- New Haven issues a Public Health Alert after over 90 people overdose
- Quinnipiac men’s basketball finalizes 2018-19 schedule
- Quinnipiac men’s basketball unveils non-conference slate
- Quinnipiac women’s basketball announces non-conference schedule
- New QCards show more face and less branding for easier identification
- President Judy Olian to ‘shape Quinnipiac’s bright future’ with students
- Quinnipiac men’s ice hockey releases 2018-19 schedule
- Sleeping Giant State Park closed indefinitely after tornado damage
- Quinnipiac partners with People’s United Bank
- Quinnipiac baseball secures 2-1 series win against Niagara
Bobcats roll through Princeton, head to first-ever ECAC semifinals
When the Quinnipiac women’s ice hockey team came into Hobey Baker Rink to play Princeton Friday afternoon, they had never beaten the Tigers on the road, and they had never earned a trip to the ECAC semifinals. When they left 24 hours later, they had accomplished both.
Victoria Vigilanti stopped all 18 shots sent her way, including a pair of dazzling saves in the final minutes, as the Bobcats swept the Tigers in the best-of-three series with a 2-0 win. Kelly Babstock scored the eventual game-winner and Erica Uden Johansson put home an empty net goal with 16 seconds left to seal the deal.
This time last year was a completely different story for the Bobcats. After a game one win in the quarterfinals against RPI in Hamden, Quinnipiac fell in games two and three to lose the series in heartbreaking fashion.
“None of us wanted to have that feeling again of losing when we should be winning the series,” Vigilanti said. “We tried to give that feeling to the freshmen and they went on to play one of the best playoff series I could imagine.”
Just like in Friday’s contest, the first period ended without a goal from either side, but with the Bobcats controlling the majority of play. They won battles for loose pucks in the Tigers’ zone while blocking shots at the other end of the ice.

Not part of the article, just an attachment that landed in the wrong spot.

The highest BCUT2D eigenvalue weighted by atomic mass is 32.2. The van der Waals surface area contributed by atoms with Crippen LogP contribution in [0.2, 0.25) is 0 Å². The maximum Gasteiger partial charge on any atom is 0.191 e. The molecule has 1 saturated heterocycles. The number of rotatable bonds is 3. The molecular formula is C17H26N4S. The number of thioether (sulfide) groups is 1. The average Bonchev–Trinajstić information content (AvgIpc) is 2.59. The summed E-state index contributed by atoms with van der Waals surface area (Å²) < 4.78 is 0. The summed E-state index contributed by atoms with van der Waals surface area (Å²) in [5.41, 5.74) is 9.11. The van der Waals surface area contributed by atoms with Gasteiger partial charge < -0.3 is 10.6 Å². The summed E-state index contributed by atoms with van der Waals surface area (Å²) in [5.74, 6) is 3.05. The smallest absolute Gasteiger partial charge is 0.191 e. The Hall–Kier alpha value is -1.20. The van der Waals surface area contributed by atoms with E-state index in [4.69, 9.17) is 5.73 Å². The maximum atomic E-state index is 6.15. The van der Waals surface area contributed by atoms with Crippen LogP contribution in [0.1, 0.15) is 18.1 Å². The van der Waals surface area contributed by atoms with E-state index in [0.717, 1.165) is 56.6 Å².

“Our defense played unbelievable. I couldn’t ask for anything else,” Vigilanti said. “They were blocking shots with their necks, backs, sticks, anything. That’s desperation playoff hockey.”
With the game still scoreless early in the second period, Kelly Babstock won a faceoff in the Princeton zone. The puck came to the right point to Felicia Vieweg, who settled it and fired a slapshot toward Princeton goalie Rachel Weber. Babstock got her stick out in front of the crease, and deflected it past Weber to give the Bobcats the lead.
Babstock scored 29 times in the regular season and earned her second point of the series with the second-period goal. She was also named as one of three finalists for the ECAC Player of the Year over the weekend.
Leading through two periods, Quinnipiac did not let up their pressure on the forecheck. They continued to send all their forwards deep into the zone, winning pucks behind the Princeton net throughout the third.
“I think we wore them down, that was the game plan,” Quinnipiac head coach Rick Seeley said. “They really ran out of gas towards the second half of the game.”
Princeton was able to mount some offense in the final period, but after hitting three posts in game one of the series, they were denied once again after Denna Laing rang one off the iron. With their season hanging in the balance, the Tigers had two of their best chances all game. But Vigilanti robbed Sally Butler’s deflection with a sparkling glove save, and just two minutes later went into the splits to stop a rebound with her right pad.
“I had already counted those both as goals in my head,” Seeley said. “But that’s Vig, she’s capable of making huge saves, and she’s capable of being steady like she was today.”
“That’s my job,” Vigilanti added. “I have to be on my toes and make the big saves to keep my team in the game.”
The win ensures the Bobcats of at least one more game this season. They will be playing on the road against either Cornell or Harvard on Thursday, with a win sending them to the ECAC Championship game.
“Cornell is just a powerhouse, we’ll have to make some adjustments against them,” Seeley said. “I think we match up well against Harvard. We had them 2-0 in the third at their place last time, but we just kind of fell apart.”
Vigilanti is even more confident in the team’s ability to make noise in the upcoming games.
“If we just play our game, we can beat anyone,” the sopohomore said. “Put us out there against an NHL team and we’ll win.”